Matthew Yeakley says "it's an amazing time to be in Los Angeles playing jazz." The guitarist and educator has lived in the city for ten years, honing his instrumental and compositional talents, teaching jazz privately and at a high school, and sharing the stage with local artists including Tony Austin
, touring drummer of Kamasi Washington
, Jay Jennings, trumpeter of Snarky Puppy
, and more. As a city full of studio musicians, floaters, stadium pros and black-box indie acts, Los Angeles gives people like Yeakley the opportunity to collaborate with a near infinite combination of artists from unique backgrounds who each bring something new to the table when they get up to play jazz. "There's so much freedom, artistically, to do what you want here," says Yeakley. Los Angeles
is a city of working artists and entertainers. It is packed with professional music-makers who, while all having those big, lofty projects in sight, are no strangers to hard work and keeping alive using their artistic talents. "One of the things that's beautiful about LA," Yeakley says, "is there are people who are doing studio work and pop band work and they're playing in all these different settings but ultimately are just great players." Diversity is what keeps LA's music scene so fascinating and Yeakley knows and appreciates this. With the likes of Kamasi Washington playing on To Pimp a Butterfly
or Miles Mosley
playing on Korn singer Jonathan Davis' upcoming solo record, it is clear the LA jazz community is not sacrosanct about the genre.
To Yeakley, jazz is not just one thing. "Jazz is not a specific kind of music," he says. "Jazz means freedom." This notion rests at the core of Yeakley's philosophy about jazz and its place in LA. There is an incredible variety of musical talents and backgrounds in the city, and a great number of them areat least philosophicallyjazz musicians. But, "in LA, anything goes," says Yeakley. "In other cities, they have vast musical traditions and they say this is what we do here and it's got an architecture to it," Yeakley points out. While LA is plenty storied musically, Yeakley makes a great point: LA does not have the famous street bands of New Orleans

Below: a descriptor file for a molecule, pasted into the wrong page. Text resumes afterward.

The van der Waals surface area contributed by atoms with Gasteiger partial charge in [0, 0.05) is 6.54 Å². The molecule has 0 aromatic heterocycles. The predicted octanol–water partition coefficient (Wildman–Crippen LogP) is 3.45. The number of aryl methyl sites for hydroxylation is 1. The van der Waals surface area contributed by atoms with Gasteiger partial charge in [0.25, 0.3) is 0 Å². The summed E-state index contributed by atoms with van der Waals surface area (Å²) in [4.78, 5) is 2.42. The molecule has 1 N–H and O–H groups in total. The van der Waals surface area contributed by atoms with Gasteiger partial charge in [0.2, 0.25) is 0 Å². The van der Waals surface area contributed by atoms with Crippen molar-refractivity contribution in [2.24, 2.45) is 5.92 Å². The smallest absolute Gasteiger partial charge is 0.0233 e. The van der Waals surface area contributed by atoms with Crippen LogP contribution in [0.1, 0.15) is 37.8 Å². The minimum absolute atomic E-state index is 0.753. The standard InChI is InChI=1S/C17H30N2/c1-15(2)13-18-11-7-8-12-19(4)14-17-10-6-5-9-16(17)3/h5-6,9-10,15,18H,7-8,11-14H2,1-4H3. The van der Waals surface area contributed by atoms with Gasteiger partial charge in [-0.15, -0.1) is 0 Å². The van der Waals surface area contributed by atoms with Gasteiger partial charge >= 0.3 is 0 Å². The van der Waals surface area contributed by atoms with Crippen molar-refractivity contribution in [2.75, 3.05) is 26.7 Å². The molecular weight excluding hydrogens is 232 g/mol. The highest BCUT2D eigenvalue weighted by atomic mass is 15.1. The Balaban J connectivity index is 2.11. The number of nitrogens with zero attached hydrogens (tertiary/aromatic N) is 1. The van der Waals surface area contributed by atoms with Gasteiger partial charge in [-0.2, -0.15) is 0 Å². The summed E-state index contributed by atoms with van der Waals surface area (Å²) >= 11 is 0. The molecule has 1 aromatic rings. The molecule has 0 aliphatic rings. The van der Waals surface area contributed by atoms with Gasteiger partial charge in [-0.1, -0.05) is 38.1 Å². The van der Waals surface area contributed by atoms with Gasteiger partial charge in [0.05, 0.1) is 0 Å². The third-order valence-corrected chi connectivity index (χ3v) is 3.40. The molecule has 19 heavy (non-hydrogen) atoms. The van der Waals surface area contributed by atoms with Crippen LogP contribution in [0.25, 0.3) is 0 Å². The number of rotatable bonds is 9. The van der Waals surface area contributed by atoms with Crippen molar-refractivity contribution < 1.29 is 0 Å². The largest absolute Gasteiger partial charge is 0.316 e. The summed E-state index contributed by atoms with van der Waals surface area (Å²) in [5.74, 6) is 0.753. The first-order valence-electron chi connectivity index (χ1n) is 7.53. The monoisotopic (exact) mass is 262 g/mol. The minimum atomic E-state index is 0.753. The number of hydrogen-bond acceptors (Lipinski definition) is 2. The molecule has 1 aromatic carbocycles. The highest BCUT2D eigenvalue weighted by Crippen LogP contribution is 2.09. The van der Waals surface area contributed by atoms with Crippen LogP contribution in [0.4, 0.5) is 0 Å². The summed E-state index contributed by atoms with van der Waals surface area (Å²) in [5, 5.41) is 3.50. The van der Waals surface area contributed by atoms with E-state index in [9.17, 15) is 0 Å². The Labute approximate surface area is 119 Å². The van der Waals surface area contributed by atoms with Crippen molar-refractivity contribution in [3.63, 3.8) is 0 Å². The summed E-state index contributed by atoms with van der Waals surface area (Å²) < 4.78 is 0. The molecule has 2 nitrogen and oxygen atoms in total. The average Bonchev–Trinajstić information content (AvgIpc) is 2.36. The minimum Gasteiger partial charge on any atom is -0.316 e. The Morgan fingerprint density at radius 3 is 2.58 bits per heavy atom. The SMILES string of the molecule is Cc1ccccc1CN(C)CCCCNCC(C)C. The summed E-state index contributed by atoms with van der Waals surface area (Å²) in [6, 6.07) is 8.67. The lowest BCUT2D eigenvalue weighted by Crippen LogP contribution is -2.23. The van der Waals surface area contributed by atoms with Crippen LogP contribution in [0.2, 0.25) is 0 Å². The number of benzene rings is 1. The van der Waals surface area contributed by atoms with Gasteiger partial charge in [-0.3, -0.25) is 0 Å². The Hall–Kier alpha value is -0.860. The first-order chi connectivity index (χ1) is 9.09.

or Delta Blues tradition of Mississippi or jam bands of San Francisco. Variety and a multitude of musical niches define LA and contribute to its vibrant jazz scene.
Many still do not consider LA to be a jazz hub, but when speaking with someone like Yeakley, one gets an idea for the impressive scope the city actually has. If you're from somewhere like New York City
, "you might not think jazz has this vibrant scene in LA," Yeakley says. "If you're in the mecca of jazz, everything else seems like a step backward." But this could not be further from the truth.
LA might not have the slew of decades-old clubs like NYC or elsewhere, but what it does have is an eclectic and vast mix of clubs catering to everyone from the aficionado to the casual listener to those just wanting music to drink to, and there's no shortage of any of those groups in the city. Yeakley's Underground Jazz Series at The Continental Club
in Downtown LA proves that.
Every Wednesday Yeakley throws down with LA-based musicians in the walk-down, red-walled Continental Club. The constantly varied lineuprotating almost weeklynever rehearses or prepares a setlist. The club "lets us really go," Yeakley says. "It's a great place to play more adventurous things." Sets typically comprise of standards or tunes the group briefly calls out before or during the show. But while this gig may not be the testing grounds for new compositions, what it allows is exploration of group dynamics for future collaboration and free-flowing energy that both entertains and can result in inspiration for a more strict and taut composition down the road.
Freeform riffs trail off of standards, rollicking along spontaneously and intuitively as the band intently, but more joyfully, listens to each other for cues. "Someone could say let's do 'I'll Be Seeing You' but make the last chord a B major" and then they just cruise from there, following whatever path they like. What makes Yeakley's series special is the appeal to all audience types. Patrons drink and laugh hardily, letting the musicians set the tone for their night, but there are also those who watch every lick, roll and arpeggio with intense focus. It's serious musicians playing serious jazz but Yeakley and company aren't austere about it. He points out that jazz wasn't born in quiet academic institutions; jazz originated in the bars and brothels of New Orleans, where most purveyors probably weren't keeping time or scrutinizing melody.